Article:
An ad hoc committee will examine the need for geospatial intelligence expertise in the United States compared with the production of experts in the relevant disciplines, and discuss possible ways to ensure adequate availability of the needed expertise. In its report the committee will
1. Examine the current availability of U.S. experts in geospatial intelligence disciplines and approaches and the anticipated U.S. availability of this expertise for the next 20 years. The disciplines and approaches to be considered include NGA’s five core areas and promising research areas identified in the May 2010 NRC workshop.
2. Identify any gaps in the current or future availability of this expertise relative to NGA’s need.
3. Describe U.S. academic, government laboratory, industry, and professional society training programs for geospatial intelligence disciplines and analytical skills.
4. Suggest ways to build the necessary knowledge and skills to ensure an adequate U.S. supply of geospatial intelligence experts for the next 20 years, including NGA intramural training programs or NGA support for training programs in other venues.
The report will not include recommendations on policy issues such as funding, the creation of new programs or initiatives, or government organization.
of highly precise positioning techniques and monitoring of dynamic Earth phenomena. Geophysics is the physics of the Earth and its environment in space, including the study of geodesy, geomagnetism and paleomagnetism, seismology, hydrology, space physics and aeronomy, tectonophysics, and atmospheric science.
• Photogrammetry—the art, science, and technology of extracting reliable and accurate information about objects, phenomena, and environments from the processing of acquired imagery and other sensed data, both passively and actively, within a wide range of the electromagnetic energy spectrum.
• Remote sensing—the science of measuring some property of an object or phenomenon by a sensor that is not in physical contact with the object or phenomenon under study.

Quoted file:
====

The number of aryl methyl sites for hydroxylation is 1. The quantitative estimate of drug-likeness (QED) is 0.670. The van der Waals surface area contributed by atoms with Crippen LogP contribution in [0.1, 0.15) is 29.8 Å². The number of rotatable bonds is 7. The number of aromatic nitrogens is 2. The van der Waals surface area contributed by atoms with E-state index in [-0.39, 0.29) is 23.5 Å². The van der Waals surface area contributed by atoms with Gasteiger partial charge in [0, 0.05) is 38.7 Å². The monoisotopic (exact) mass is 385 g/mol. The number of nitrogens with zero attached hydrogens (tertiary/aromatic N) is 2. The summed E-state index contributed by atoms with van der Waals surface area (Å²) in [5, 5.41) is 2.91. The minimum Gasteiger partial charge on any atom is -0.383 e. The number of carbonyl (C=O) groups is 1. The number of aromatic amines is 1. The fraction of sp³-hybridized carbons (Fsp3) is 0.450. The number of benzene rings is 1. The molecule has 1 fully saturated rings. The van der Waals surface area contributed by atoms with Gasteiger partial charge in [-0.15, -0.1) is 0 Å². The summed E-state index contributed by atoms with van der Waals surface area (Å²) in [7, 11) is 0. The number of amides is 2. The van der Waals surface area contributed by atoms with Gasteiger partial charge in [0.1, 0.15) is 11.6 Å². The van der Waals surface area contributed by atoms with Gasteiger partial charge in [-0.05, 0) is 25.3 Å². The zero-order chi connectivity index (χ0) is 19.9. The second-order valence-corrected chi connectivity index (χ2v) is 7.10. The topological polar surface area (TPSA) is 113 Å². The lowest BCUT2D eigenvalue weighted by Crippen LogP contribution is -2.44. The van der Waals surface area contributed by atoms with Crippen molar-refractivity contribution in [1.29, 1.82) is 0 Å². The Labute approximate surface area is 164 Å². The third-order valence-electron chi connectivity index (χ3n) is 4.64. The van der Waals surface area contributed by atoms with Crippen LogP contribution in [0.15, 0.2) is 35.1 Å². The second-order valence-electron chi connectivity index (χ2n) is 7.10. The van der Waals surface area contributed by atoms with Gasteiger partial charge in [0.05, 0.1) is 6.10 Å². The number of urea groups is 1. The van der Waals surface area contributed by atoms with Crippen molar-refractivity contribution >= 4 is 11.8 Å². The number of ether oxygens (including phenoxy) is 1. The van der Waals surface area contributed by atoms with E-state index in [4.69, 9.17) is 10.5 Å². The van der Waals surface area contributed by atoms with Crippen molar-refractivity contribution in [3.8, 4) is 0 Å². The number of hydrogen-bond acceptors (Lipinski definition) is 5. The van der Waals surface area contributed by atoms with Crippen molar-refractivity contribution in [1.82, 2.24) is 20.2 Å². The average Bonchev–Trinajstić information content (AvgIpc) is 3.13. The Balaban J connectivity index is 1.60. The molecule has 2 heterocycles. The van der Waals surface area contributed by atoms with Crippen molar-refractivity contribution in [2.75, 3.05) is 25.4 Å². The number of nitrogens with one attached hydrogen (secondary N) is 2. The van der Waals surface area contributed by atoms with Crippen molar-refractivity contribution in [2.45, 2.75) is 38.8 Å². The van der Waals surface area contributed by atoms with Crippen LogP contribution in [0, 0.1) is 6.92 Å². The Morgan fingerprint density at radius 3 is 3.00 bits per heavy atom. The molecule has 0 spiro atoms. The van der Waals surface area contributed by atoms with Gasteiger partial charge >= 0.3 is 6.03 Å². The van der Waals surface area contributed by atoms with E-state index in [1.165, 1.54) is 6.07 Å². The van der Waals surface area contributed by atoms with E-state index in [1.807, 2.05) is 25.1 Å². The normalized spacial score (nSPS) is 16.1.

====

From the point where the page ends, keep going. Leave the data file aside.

• Cartographic science—the discipline dealing with the conception, production, dissemination, and study of maps as both tangible and digital objects, and with their use and analysis.
• Geographic Information Systems and geospatial analysis—GIS refers to any system that captures, stores, analyzes, manages, and visualizes data that are linked to location. Geospatial analysis is the process of applying analytical techniques to geographically referenced data sets to extract or generate new geographical information or insight.
Recently, five research areas have emerged in academia that could improve geospatial intelligence by adding new types of information and analysis methods as well as new capabilities to help anticipate future threats:
• GEOINT fusion—the aggregation, integration, and conflation of geospatial data across time and space with the goal of removing the effects of data measurement systems and facilitating spatial analysis and synthesis across information sources.
• Crowdsourcing—a process in which individuals gather and analyze information and complete tasks over the Internet, often using mobile devices such as cellular phones. Individuals with these devices form interactive, scalable sensor networks that enable professionals and the public to gather, analyze, share, and visualize local knowledge and observations and to collaborate on the design, assessment, and testing of devices and results.
• Human geography—the science of understanding, representing, and forecasting activities of individuals, groups, organizations, and the social networks to which they belong within a geotemporal context. It includes the creation of operational technologies based on societal, cultural, religious, tribal, historical, and linguistic knowledge; local economy and infrastructure; and knowledge about evolving threats within that geotemporal window.
• Visual analytics—the science of analytic reasoning, facilitated by interactive visual interfaces. The techniques are used to synthesize information and derive insight from massive, dynamic, ambiguous, and often conflicting data.
• Forecasting—an operational research technique used to anticipate outcomes, trends, or expected future behavior of a system using statistics and modeling. A forecast is used as a basis for planning and decision making and is stated in less certain terms than a prediction.